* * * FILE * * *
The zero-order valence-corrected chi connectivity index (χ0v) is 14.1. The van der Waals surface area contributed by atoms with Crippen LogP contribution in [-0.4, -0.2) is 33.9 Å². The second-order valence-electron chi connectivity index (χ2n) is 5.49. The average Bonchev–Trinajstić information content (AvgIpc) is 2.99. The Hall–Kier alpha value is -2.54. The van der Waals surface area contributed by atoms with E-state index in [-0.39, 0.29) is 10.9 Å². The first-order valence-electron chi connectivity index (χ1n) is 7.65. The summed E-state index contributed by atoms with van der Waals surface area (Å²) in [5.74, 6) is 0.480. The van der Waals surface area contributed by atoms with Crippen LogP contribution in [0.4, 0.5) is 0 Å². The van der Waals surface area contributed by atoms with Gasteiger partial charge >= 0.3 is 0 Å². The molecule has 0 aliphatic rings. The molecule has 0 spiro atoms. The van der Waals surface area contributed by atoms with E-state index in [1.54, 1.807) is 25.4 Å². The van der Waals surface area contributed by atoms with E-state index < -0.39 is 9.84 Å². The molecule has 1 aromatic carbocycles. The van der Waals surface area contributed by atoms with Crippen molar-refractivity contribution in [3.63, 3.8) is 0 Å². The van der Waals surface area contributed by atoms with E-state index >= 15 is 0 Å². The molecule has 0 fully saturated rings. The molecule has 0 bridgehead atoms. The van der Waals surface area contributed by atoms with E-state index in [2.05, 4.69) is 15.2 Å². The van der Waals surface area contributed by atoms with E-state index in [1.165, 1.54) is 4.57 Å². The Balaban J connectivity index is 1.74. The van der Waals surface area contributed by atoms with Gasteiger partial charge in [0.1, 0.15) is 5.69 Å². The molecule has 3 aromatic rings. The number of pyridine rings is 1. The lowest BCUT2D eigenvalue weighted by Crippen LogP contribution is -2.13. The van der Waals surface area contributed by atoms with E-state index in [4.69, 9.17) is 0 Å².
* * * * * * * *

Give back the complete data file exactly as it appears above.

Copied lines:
The zero-order valence-corrected chi connectivity index (χ0v) is 14.1. The van der Waals surface area contributed by atoms with Crippen LogP contribution in [-0.4, -0.2) is 33.9 Å². The second-order valence-electron chi connectivity index (χ2n) is 5.49. The average Bonchev–Trinajstić information content (AvgIpc) is 2.99. The Hall–Kier alpha value is -2.54. The van der Waals surface area contributed by atoms with E-state index in [-0.39, 0.29) is 10.9 Å². The first-order valence-electron chi connectivity index (χ1n) is 7.65. The summed E-state index contributed by atoms with van der Waals surface area (Å²) in [5.74, 6) is 0.480. The van der Waals surface area contributed by atoms with Crippen LogP contribution in [0.4, 0.5) is 0 Å². The van der Waals surface area contributed by atoms with Gasteiger partial charge >= 0.3 is 0 Å². The molecule has 0 aliphatic rings. The molecule has 0 spiro atoms. The van der Waals surface area contributed by atoms with E-state index in [1.54, 1.807) is 25.4 Å². The van der Waals surface area contributed by atoms with E-state index < -0.39 is 9.84 Å². The molecule has 1 aromatic carbocycles. The van der Waals surface area contributed by atoms with Crippen molar-refractivity contribution in [3.63, 3.8) is 0 Å². The van der Waals surface area contributed by atoms with E-state index >= 15 is 0 Å². The molecule has 0 fully saturated rings. The molecule has 0 bridgehead atoms. The van der Waals surface area contributed by atoms with E-state index in [2.05, 4.69) is 15.2 Å². The van der Waals surface area contributed by atoms with E-state index in [1.165, 1.54) is 4.57 Å². The Balaban J connectivity index is 1.74. The van der Waals surface area contributed by atoms with Gasteiger partial charge in [0.1, 0.15) is 5.69 Å². The molecule has 3 aromatic rings. The number of pyridine rings is 1. The lowest BCUT2D eigenvalue weighted by Crippen LogP contribution is -2.13. The van der Waals surface area contributed by atoms with E-state index in [4.69, 9.17) is 0 Å².